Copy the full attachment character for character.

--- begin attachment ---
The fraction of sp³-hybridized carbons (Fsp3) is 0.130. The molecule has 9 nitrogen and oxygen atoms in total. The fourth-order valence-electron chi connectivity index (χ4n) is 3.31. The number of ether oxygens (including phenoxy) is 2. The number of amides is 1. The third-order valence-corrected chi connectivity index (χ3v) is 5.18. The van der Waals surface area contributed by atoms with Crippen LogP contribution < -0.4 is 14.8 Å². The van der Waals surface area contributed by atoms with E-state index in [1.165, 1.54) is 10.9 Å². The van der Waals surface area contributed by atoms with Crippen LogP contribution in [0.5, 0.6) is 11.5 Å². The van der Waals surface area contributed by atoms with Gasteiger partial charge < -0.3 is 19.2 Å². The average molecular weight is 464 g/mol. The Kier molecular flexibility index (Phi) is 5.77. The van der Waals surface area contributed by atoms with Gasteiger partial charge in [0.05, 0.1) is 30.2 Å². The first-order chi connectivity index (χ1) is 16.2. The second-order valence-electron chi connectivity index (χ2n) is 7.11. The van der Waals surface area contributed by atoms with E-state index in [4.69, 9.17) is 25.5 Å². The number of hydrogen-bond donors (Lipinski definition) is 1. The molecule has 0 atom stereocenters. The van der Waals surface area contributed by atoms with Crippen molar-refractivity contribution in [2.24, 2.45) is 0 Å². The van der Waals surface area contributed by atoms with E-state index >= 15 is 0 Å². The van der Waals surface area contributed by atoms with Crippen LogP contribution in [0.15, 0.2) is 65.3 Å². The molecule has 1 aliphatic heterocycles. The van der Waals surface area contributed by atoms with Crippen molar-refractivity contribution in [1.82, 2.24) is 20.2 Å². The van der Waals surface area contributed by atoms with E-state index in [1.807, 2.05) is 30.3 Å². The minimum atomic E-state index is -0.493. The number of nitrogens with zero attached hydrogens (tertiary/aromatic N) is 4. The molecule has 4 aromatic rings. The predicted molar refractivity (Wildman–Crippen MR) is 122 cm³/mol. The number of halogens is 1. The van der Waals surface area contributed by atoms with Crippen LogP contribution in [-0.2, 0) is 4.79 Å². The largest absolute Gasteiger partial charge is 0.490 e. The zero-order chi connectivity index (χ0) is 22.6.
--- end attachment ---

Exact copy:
The fraction of sp³-hybridized carbons (Fsp3) is 0.130. The molecule has 9 nitrogen and oxygen atoms in total. The fourth-order valence-electron chi connectivity index (χ4n) is 3.31. The number of ether oxygens (including phenoxy) is 2. The number of amides is 1. The third-order valence-corrected chi connectivity index (χ3v) is 5.18. The van der Waals surface area contributed by atoms with Crippen LogP contribution < -0.4 is 14.8 Å². The van der Waals surface area contributed by atoms with E-state index in [1.165, 1.54) is 10.9 Å². The van der Waals surface area contributed by atoms with Crippen LogP contribution in [0.5, 0.6) is 11.5 Å². The van der Waals surface area contributed by atoms with Gasteiger partial charge < -0.3 is 19.2 Å². The average molecular weight is 464 g/mol. The Kier molecular flexibility index (Phi) is 5.77. The van der Waals surface area contributed by atoms with Gasteiger partial charge in [0.05, 0.1) is 30.2 Å². The first-order chi connectivity index (χ1) is 16.2. The second-order valence-electron chi connectivity index (χ2n) is 7.11. The van der Waals surface area contributed by atoms with E-state index in [4.69, 9.17) is 25.5 Å². The number of hydrogen-bond donors (Lipinski definition) is 1. The molecule has 0 atom stereocenters. The van der Waals surface area contributed by atoms with Crippen molar-refractivity contribution in [2.24, 2.45) is 0 Å². The van der Waals surface area contributed by atoms with E-state index >= 15 is 0 Å². The van der Waals surface area contributed by atoms with Crippen LogP contribution in [0.15, 0.2) is 65.3 Å². The molecule has 1 aliphatic heterocycles. The van der Waals surface area contributed by atoms with Crippen molar-refractivity contribution in [1.82, 2.24) is 20.2 Å². The van der Waals surface area contributed by atoms with E-state index in [1.807, 2.05) is 30.3 Å². The minimum atomic E-state index is -0.493. The number of nitrogens with zero attached hydrogens (tertiary/aromatic N) is 4. The molecule has 4 aromatic rings. The predicted molar refractivity (Wildman–Crippen MR) is 122 cm³/mol. The number of halogens is 1. The van der Waals surface area contributed by atoms with Crippen LogP contribution in [-0.2, 0) is 4.79 Å². The largest absolute Gasteiger partial charge is 0.490 e. The zero-order chi connectivity index (χ0) is 22.6.